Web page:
A federal court ordered S.E.M. Villa II Inc., a nonprofit corporation that operates a retirement home in Milford, Ohio, to pay a former manager $20,000 in back pay. The former manager filed a complaint with the Clermont County General Health District alleging that S.E.M. Villa II was mishandling a bedbug infestation at the retirement home. S.E.M. Villa subsequently terminated the manager October 5, 2011.
In addition to ordering back pay of $20,000, the federal magistrate judge ordered the company to remove all negative information related to the whistleblower’s employment record and to comply with the Occupational Safety and Health Act (OSHA) in the future. Further, the judge directed the retirement home to post OSHA educational notices for its employees.
The Occupational Safety and Health Act of 1970 directs employers to ensure safe and healthy workplaces for all of their employees. OSHA accomplishes its mandate by setting and enforcing safety and health standards. In addition, OSHA provides education, training and on-going assistance to America’s workplaces.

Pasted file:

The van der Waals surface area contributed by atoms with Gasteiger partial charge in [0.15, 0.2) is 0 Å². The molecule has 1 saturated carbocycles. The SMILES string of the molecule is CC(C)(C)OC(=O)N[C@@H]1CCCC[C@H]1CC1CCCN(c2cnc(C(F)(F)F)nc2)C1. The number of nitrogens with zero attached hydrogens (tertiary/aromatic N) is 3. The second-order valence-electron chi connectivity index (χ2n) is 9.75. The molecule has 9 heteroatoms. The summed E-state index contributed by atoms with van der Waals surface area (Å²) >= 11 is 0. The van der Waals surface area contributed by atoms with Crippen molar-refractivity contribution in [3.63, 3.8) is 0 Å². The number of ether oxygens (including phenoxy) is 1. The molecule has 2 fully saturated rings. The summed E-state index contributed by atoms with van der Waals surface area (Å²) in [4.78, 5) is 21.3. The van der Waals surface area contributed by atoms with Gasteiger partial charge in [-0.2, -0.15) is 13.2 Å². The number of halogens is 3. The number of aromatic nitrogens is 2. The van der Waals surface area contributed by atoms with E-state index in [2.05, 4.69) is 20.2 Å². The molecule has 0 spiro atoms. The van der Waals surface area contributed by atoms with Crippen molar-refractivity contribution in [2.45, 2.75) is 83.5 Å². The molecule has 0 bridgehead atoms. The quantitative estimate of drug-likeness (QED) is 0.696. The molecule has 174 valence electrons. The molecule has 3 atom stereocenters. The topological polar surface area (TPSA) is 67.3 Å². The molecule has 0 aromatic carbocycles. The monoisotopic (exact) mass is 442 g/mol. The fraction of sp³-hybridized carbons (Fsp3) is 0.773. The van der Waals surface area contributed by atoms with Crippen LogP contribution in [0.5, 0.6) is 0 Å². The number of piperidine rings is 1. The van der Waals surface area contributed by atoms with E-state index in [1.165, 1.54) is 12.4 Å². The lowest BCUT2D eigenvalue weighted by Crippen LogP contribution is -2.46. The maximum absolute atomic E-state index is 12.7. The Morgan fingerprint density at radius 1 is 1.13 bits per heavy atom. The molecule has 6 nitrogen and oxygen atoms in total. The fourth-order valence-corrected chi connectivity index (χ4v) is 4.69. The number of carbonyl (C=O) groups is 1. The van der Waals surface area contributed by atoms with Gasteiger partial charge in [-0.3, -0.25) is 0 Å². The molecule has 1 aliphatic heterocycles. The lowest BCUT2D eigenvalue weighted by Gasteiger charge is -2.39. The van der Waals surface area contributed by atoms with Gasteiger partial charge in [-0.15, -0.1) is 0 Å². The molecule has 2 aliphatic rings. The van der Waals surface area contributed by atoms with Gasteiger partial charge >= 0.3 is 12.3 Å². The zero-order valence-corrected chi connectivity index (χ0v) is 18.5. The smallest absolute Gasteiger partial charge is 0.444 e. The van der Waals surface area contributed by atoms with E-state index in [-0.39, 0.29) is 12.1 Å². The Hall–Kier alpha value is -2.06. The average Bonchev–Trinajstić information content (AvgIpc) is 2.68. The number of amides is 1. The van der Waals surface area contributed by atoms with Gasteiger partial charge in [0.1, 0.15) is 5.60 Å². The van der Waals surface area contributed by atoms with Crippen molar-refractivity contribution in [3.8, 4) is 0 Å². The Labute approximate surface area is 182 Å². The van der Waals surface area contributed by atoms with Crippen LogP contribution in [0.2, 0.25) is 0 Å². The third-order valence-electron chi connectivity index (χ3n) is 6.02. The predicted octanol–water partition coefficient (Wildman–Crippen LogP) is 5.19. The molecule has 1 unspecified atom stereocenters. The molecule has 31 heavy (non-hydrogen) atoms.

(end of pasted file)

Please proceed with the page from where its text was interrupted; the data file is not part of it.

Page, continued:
Whistleblowing for safety and health
OSHA’s Whistleblower Protection Program enforces whistleblower protections of 22 various statutes for workers who disclose violations of workplace safety, food safety and environmental laws, among others. The statutes enforced by the program prohibit employers from retaliating against employees with adverse action such as:
The breadth of the statutes enforced by OSHA’s Whistleblower Protection Program extends from securities to environmental law. The following are the laws under the program’s authority:
Filing an action under OSHA’s whistleblower provisions can be complicated because of the various statutes under its authority. Before proceeding, contact a Dallas whistleblower attorney to schedule a consultation.